HOW do you tell if Covid-19 is about to return with a vengeance? It certainly won’t be by mass universal testing, which has virtually ended since the Government started charging for it. Now only the very sick, very prominent or the very cautious get tested. And, of course, the rich.

As a result, the reported case numbers are bunkum, telling the Government next to nothing about the prevalence of the deadly virus. This is just about the first time in recorded history that public authorities have reduced pandemic numbers by the simple expedient of failing to count them!

You can always tell by rule of thumb. How many relatives and friends do you know who are sick? How many footballers, politicians, pop stars or even clinical directors have posted their own test results, revealing breathlessly to their anxious online followers their own medical details?

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Death rates and emergency hospital admissions are of no use. Of course they impact on anxious or grieving loved ones, but they are lagging indicators. By the time you have intensive care and mortuaries overflowing again, the next virus wave will have already peaked.

So how do you tell – and why has Good Morning Scotland of late been full of soothsayers of one discipline or another morosely predicting further trouble ahead?

Well, they rely on the ONS Infection Survey, which is to epidemic watchers what opinion polls are to politicians. Just as Sir John Curtice reads the runes of Ipsos MORI surveys, pandemic predictors such as Jillian Evans, head of health intelligence at NHS Grampian, rely heavily on the ONS data.

The Covid survey is exactly that – a sample survey. Estimates are derived for the home nations by swab and blood samples of households. The targets are to swab-test 15,000 people in Scotland per week and carry out 12,000 blood tests a month.

That is how, in the latest data, the ONS estimate that in the week to June 10, 176,900 people in Scotland had Covid-19 at any given time. It also detects the distribution of the infection among the various Omicron variants. By this measure, Covid is now once again on the rise in Scotland.

A variety of factors will influence the course of the new wave. This week’s rail strikes will act as a virus breaker, certainly more influential than the current public health measures, where the hoi polloi have just stopped listening. Equally, the disgraceful overcrowding at understaffed airports, is a guaranteed super-spreader of whatever level of infection is out there. Again, a frustrated and sun-starved public have just stopped listening to warnings about mask wearing in public and/or crowded places.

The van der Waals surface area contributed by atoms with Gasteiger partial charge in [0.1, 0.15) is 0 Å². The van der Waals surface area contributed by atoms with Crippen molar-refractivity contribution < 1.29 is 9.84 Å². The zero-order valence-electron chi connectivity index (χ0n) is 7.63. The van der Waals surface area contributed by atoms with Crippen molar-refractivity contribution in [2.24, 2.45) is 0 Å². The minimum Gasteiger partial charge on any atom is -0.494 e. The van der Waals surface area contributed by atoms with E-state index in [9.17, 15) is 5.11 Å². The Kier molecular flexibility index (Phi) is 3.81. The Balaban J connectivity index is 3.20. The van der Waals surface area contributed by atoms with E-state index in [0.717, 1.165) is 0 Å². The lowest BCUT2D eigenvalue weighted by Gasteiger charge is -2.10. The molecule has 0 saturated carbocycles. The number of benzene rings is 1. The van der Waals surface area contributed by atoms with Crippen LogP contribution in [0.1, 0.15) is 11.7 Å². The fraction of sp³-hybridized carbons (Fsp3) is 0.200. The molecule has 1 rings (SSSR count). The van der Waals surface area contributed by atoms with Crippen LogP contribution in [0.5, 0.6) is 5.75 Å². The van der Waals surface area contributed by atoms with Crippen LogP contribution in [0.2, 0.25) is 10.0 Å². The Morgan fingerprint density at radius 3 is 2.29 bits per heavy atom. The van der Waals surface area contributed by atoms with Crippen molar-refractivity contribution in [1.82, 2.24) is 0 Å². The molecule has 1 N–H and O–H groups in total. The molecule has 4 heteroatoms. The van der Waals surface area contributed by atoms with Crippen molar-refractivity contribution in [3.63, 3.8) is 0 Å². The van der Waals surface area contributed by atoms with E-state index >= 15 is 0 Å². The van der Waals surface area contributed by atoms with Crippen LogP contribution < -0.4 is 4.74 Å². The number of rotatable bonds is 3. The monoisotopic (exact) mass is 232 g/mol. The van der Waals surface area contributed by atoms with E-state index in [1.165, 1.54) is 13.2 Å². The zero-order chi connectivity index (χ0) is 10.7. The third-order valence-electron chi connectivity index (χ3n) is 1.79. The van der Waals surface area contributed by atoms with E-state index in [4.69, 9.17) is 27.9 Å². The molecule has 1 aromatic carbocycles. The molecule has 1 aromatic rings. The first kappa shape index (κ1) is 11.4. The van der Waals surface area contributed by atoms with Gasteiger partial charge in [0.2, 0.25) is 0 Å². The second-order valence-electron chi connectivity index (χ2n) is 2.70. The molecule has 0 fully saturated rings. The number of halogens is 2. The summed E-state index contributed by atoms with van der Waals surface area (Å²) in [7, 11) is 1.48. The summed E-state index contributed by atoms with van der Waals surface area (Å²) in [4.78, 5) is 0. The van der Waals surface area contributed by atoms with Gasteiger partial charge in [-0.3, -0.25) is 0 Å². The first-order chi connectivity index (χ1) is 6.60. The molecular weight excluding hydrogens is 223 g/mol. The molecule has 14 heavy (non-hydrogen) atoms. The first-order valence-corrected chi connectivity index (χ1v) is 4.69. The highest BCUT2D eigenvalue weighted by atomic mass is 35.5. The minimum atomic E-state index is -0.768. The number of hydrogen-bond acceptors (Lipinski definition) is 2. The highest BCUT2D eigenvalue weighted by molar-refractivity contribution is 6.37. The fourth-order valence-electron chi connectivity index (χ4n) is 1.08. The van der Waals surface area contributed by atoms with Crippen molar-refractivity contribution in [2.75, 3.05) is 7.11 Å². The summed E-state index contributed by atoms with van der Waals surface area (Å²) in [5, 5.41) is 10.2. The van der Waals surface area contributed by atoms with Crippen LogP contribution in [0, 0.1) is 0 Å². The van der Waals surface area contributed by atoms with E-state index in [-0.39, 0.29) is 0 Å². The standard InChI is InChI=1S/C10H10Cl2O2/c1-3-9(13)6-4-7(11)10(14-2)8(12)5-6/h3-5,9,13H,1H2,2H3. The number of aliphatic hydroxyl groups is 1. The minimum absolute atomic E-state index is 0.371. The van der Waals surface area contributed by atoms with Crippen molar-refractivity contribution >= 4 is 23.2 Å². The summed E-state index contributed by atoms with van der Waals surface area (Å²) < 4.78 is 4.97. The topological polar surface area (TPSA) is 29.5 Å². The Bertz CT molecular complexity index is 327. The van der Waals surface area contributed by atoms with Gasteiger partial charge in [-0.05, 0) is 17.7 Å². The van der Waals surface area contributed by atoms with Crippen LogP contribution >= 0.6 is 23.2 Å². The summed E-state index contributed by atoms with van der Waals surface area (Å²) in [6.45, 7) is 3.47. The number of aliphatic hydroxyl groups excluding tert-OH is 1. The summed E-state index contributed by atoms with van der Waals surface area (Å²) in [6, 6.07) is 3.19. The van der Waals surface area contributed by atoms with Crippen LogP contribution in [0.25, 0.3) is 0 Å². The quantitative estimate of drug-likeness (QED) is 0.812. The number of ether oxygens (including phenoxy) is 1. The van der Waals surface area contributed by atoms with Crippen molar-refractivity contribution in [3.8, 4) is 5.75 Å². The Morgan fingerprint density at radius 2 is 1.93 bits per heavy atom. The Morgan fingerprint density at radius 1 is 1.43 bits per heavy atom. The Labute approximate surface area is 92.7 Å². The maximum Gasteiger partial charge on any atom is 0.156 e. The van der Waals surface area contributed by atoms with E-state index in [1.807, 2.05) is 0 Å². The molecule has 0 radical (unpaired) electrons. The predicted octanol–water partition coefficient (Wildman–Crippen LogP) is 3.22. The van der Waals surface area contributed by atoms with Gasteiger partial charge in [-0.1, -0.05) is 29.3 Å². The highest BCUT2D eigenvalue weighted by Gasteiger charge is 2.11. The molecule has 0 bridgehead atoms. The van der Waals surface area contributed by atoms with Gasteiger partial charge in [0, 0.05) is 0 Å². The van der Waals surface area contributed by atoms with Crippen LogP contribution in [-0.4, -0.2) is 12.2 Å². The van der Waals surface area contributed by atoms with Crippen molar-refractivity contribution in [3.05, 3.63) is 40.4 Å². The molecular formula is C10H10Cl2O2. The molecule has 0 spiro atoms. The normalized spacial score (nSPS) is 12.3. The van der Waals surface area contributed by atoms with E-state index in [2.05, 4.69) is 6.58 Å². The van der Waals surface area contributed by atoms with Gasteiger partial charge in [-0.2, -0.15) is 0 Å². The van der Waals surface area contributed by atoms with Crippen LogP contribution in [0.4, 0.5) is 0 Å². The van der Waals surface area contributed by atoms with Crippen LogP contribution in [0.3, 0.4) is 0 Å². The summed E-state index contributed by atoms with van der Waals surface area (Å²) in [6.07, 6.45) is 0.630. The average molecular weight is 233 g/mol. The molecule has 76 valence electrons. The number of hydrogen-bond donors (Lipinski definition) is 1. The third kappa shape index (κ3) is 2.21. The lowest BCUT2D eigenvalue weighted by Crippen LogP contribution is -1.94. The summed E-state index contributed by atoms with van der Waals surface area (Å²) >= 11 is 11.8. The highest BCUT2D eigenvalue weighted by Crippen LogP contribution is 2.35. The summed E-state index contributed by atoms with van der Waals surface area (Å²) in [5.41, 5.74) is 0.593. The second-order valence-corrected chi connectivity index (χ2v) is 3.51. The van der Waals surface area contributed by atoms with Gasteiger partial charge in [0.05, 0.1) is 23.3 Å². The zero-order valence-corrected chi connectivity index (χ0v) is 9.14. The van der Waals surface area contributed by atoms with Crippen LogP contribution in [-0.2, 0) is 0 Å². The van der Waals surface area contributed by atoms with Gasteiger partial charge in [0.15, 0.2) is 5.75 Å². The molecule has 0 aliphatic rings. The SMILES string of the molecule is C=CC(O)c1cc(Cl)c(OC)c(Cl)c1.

But listen they should, because as depressing as it is to report, we are not out of the woods. Far from being the clumsy slow-to-adapt virus widely predicted at the start of the pandemic, this coronavirus has, in reality, been devious and adept at navigating the natural selection process, which allows wave after wave of variants. It is entirely possible that we shall see the emergence of a new variant more severe and with more immune escape than Omicron. If so, then all bets are off.

In addition, perhaps as many as 10% of sufferers have been left significantly debilitated with “long Covid”, with the impact on health and welfare being such that the Scotland which will finally emerge from the pandemic, will have hundreds of thousands people sicker than the Scotland which blundered into it in 2020.

So what usefully is to be done? Apart from anything else, it might aid the cause of independence – if the Scottish Government were right now to demonstrate a distinctive and successful policy to combat the greatest health challenge of our generation.

First and foremost, gear up the vaccination programme – which has slowed to a trickle by restricting the double booster to the over 75s. It makes no sense for the Health Secretary to be pleading this week with the elderly to come forward in greater numbers, while simultaneously denying many over 50s their extra jag – despite in most cases it being well over six months since booster numero uno.

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Secondly, vaccinate in the schools. Now that the vaccine has been recommended for youngsters, there is no reason not to apply it in, what a century of experience of Scottish vaccination tells us, is by far the most effective way; classroom by classroom.

It would be irresponsible not to fully protect the kids and cut off this known vector of infection long before the onset of another Covid winter.

Lastly, and most controversially, issue vitamin D supplements. The NHS seems reluctant to prescribe the new expensive anti-virals to anything but the most serious of cases. The medical science jury is out on whether vitamin D significantly helps with Covid among healthy adults, but the jury is in that it certainly helps those with a vitamin D deficiency (of which Scotland has many) to resist viruses and probably reduces the longevity of respiratory tract infections. Vitamin D supplements are harmless, cheap as chips and may just have a measurable beneficial health impact for Scotland.

It is time to demonstrate that we have the ability to develop simple – but distinctively Scottish – initiatives to further combat this virus and to deploy them with flair and confidence. And even in high summer, we should introduce them now. Because one thing is indeed certain and beyond dispute – winter is coming.